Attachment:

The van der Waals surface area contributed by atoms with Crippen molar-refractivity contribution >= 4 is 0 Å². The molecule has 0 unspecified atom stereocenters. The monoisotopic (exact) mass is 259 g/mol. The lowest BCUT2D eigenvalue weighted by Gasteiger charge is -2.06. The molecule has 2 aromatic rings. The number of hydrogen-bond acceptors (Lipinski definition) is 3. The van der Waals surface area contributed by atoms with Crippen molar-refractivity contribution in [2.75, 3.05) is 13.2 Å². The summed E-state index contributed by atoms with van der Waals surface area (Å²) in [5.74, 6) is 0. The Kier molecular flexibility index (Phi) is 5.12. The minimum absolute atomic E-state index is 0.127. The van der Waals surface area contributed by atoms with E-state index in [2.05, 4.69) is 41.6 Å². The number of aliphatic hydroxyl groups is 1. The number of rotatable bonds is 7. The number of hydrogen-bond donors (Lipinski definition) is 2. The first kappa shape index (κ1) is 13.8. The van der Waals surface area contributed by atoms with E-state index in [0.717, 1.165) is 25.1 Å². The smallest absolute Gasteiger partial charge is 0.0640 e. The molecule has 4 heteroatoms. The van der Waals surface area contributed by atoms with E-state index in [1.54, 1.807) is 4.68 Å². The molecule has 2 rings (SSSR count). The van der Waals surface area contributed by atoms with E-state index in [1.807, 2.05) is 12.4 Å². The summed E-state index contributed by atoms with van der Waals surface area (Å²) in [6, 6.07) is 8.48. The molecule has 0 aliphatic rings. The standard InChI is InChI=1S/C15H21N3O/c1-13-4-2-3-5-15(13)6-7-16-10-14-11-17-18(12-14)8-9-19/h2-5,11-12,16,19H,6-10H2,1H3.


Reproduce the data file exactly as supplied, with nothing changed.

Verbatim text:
The van der Waals surface area contributed by atoms with Crippen molar-refractivity contribution >= 4 is 0 Å². The molecule has 0 unspecified atom stereocenters. The monoisotopic (exact) mass is 259 g/mol. The lowest BCUT2D eigenvalue weighted by Gasteiger charge is -2.06. The molecule has 2 aromatic rings. The number of hydrogen-bond acceptors (Lipinski definition) is 3. The van der Waals surface area contributed by atoms with Crippen molar-refractivity contribution in [2.75, 3.05) is 13.2 Å². The summed E-state index contributed by atoms with van der Waals surface area (Å²) in [5.74, 6) is 0. The Kier molecular flexibility index (Phi) is 5.12. The minimum absolute atomic E-state index is 0.127. The van der Waals surface area contributed by atoms with E-state index in [2.05, 4.69) is 41.6 Å². The number of aliphatic hydroxyl groups is 1. The number of rotatable bonds is 7. The number of hydrogen-bond donors (Lipinski definition) is 2. The first kappa shape index (κ1) is 13.8. The van der Waals surface area contributed by atoms with E-state index in [0.717, 1.165) is 25.1 Å². The smallest absolute Gasteiger partial charge is 0.0640 e. The molecule has 4 heteroatoms. The van der Waals surface area contributed by atoms with E-state index in [1.54, 1.807) is 4.68 Å². The molecule has 2 rings (SSSR count). The van der Waals surface area contributed by atoms with E-state index in [1.807, 2.05) is 12.4 Å². The summed E-state index contributed by atoms with van der Waals surface area (Å²) in [6, 6.07) is 8.48. The molecule has 0 aliphatic rings. The standard InChI is InChI=1S/C15H21N3O/c1-13-4-2-3-5-15(13)6-7-16-10-14-11-17-18(12-14)8-9-19/h2-5,11-12,16,19H,6-10H2,1H3.